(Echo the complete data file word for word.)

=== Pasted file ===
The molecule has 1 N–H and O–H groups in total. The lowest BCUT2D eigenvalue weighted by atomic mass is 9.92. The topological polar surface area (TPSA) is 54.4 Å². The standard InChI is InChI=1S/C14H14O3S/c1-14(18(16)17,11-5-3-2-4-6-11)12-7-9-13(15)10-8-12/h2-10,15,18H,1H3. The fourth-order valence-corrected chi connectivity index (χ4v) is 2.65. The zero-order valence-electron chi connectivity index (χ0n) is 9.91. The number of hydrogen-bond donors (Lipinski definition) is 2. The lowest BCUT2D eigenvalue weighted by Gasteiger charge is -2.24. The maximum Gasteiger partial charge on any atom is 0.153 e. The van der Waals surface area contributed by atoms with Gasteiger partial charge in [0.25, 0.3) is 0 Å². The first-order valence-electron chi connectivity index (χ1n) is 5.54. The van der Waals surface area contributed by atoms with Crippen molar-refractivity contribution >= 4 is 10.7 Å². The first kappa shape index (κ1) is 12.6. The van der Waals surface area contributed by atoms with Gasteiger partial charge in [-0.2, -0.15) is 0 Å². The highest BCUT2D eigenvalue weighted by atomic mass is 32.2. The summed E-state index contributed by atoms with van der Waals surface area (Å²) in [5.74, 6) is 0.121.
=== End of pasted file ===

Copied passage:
The molecule has 1 N–H and O–H groups in total. The lowest BCUT2D eigenvalue weighted by atomic mass is 9.92. The topological polar surface area (TPSA) is 54.4 Å². The standard InChI is InChI=1S/C14H14O3S/c1-14(18(16)17,11-5-3-2-4-6-11)12-7-9-13(15)10-8-12/h2-10,15,18H,1H3. The fourth-order valence-corrected chi connectivity index (χ4v) is 2.65. The zero-order valence-electron chi connectivity index (χ0n) is 9.91. The number of hydrogen-bond donors (Lipinski definition) is 2. The lowest BCUT2D eigenvalue weighted by Gasteiger charge is -2.24. The maximum Gasteiger partial charge on any atom is 0.153 e. The van der Waals surface area contributed by atoms with Gasteiger partial charge in [0.25, 0.3) is 0 Å². The first-order valence-electron chi connectivity index (χ1n) is 5.54. The van der Waals surface area contributed by atoms with Crippen molar-refractivity contribution >= 4 is 10.7 Å². The first kappa shape index (κ1) is 12.6. The van der Waals surface area contributed by atoms with Gasteiger partial charge in [-0.2, -0.15) is 0 Å². The highest BCUT2D eigenvalue weighted by atomic mass is 32.2. The summed E-state index contributed by atoms with van der Waals surface area (Å²) in [5.74, 6) is 0.121.